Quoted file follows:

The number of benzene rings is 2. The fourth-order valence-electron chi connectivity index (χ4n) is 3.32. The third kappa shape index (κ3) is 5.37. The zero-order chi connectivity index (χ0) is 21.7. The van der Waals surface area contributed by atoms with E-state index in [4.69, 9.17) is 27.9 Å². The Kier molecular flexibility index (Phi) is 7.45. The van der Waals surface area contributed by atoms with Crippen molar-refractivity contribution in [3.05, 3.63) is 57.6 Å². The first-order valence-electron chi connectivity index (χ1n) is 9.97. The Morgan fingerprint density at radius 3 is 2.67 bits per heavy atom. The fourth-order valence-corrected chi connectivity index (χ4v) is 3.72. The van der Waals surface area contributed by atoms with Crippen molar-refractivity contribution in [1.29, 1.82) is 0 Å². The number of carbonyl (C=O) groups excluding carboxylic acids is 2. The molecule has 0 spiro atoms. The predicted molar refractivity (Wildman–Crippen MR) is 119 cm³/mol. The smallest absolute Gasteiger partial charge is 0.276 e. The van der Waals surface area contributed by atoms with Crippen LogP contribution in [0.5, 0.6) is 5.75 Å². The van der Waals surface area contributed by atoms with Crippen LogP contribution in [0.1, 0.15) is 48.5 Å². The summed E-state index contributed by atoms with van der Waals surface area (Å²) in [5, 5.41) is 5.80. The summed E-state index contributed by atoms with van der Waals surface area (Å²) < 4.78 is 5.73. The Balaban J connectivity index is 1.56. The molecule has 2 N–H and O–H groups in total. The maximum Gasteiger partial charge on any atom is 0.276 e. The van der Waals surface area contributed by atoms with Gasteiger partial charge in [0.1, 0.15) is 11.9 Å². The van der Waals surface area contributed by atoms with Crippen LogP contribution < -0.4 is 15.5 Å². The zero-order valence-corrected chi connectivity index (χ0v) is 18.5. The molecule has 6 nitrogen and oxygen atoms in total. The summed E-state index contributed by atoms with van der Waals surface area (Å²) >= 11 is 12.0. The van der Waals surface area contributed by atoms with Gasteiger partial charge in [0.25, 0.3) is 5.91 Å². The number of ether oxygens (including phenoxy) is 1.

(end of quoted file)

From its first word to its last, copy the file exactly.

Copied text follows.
The number of benzene rings is 2. The fourth-order valence-electron chi connectivity index (χ4n) is 3.32. The third kappa shape index (κ3) is 5.37. The zero-order chi connectivity index (χ0) is 21.7. The van der Waals surface area contributed by atoms with E-state index in [4.69, 9.17) is 27.9 Å². The Kier molecular flexibility index (Phi) is 7.45. The van der Waals surface area contributed by atoms with Crippen molar-refractivity contribution in [3.05, 3.63) is 57.6 Å². The first-order valence-electron chi connectivity index (χ1n) is 9.97. The Morgan fingerprint density at radius 3 is 2.67 bits per heavy atom. The fourth-order valence-corrected chi connectivity index (χ4v) is 3.72. The van der Waals surface area contributed by atoms with Crippen molar-refractivity contribution in [1.29, 1.82) is 0 Å². The number of carbonyl (C=O) groups excluding carboxylic acids is 2. The molecule has 0 spiro atoms. The predicted molar refractivity (Wildman–Crippen MR) is 119 cm³/mol. The smallest absolute Gasteiger partial charge is 0.276 e. The van der Waals surface area contributed by atoms with Crippen LogP contribution in [0.5, 0.6) is 5.75 Å². The van der Waals surface area contributed by atoms with Crippen LogP contribution in [0.1, 0.15) is 48.5 Å². The summed E-state index contributed by atoms with van der Waals surface area (Å²) in [5, 5.41) is 5.80. The summed E-state index contributed by atoms with van der Waals surface area (Å²) < 4.78 is 5.73. The Balaban J connectivity index is 1.56. The molecule has 2 N–H and O–H groups in total. The maximum Gasteiger partial charge on any atom is 0.276 e. The van der Waals surface area contributed by atoms with Gasteiger partial charge in [0.1, 0.15) is 11.9 Å². The van der Waals surface area contributed by atoms with Crippen LogP contribution < -0.4 is 15.5 Å². The zero-order valence-corrected chi connectivity index (χ0v) is 18.5. The molecule has 6 nitrogen and oxygen atoms in total. The summed E-state index contributed by atoms with van der Waals surface area (Å²) >= 11 is 12.0. The van der Waals surface area contributed by atoms with Gasteiger partial charge in [0.25, 0.3) is 5.91 Å². The number of ether oxygens (including phenoxy) is 1.